Submitted by New Jersey Criminal Defense Lawyer, Jeffrey Hark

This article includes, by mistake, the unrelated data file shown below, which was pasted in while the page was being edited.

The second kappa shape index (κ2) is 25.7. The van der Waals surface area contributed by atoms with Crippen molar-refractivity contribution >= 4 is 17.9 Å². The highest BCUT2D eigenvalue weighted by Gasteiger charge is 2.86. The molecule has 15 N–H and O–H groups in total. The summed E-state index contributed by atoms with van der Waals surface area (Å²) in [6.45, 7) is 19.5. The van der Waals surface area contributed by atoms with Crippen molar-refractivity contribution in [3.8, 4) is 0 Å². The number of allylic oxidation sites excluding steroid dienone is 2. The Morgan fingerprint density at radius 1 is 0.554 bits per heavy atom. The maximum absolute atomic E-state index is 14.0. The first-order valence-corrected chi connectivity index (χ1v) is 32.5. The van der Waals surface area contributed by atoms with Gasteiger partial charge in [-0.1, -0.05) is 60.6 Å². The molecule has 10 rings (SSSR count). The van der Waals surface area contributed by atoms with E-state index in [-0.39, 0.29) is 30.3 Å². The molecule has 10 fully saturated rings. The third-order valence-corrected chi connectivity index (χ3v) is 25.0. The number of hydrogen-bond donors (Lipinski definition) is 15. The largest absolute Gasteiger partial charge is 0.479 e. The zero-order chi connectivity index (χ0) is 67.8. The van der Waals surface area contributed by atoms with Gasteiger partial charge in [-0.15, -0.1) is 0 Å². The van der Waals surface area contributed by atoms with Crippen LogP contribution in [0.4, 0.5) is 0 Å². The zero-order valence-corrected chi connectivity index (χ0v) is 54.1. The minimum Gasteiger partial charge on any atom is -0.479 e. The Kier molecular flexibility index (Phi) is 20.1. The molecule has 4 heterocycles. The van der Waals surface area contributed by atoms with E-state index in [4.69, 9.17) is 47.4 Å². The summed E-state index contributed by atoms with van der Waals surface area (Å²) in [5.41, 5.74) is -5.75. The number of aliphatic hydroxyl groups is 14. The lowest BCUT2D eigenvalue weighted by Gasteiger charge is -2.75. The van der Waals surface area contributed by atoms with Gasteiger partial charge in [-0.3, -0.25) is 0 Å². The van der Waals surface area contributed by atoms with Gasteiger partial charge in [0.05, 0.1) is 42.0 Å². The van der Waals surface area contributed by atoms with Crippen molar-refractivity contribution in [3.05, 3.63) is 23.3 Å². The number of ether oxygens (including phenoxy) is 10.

14-2-3345 State v. Hunter, N.J. Super. App. Div. (per curiam) (10 pp.) Defendant appealed the denial of his motion to suppress evidence seized during a motor vehicle stop. Police received an anonymous call stating that a man was waiving a handgun in front of bystanders while calling “Where is he?”. Officers noticed a vehicle pull toward them, with the driver matching the description from the anonymous call, and initiated a traffic stop. When the driver, later identified as defendant, got out of the vehicle, officers ordered him to get on the ground. Through the open vehicle door, officers observed a handgun and separate fully-loaded magazine, matching the description provided by the anonymous caller. After receiving Miranda warnings, defendant told officers that he carried the gun for protection from threatening gang members, and that the vehicle belonged to his girlfriend. Defendant’s girlfriend later gave consent to search the vehicle, which turned up a bag containing cocaine. Before trial, defendant moved to suppress evidence collected from the vehicle, arguing that officers did not have reasonable suspicion to conduct a motor vehicle stop. The trial court denied the motion, noting that officers could observe defendant, who matched the description provided by the anonymous call, and who was located a block and a half away from where the incident in the call occurred. On appeal, defendant reiterated his argument supporting his suppression motion. The court affirmed the trial court’s decision and reasoning, concurring that observing defendant, who matched the description provided by the anonymous caller, only a block and a half away from the incident that prompted the call gave officers sufficient reasonable suspicion to initiate an investigatory stop.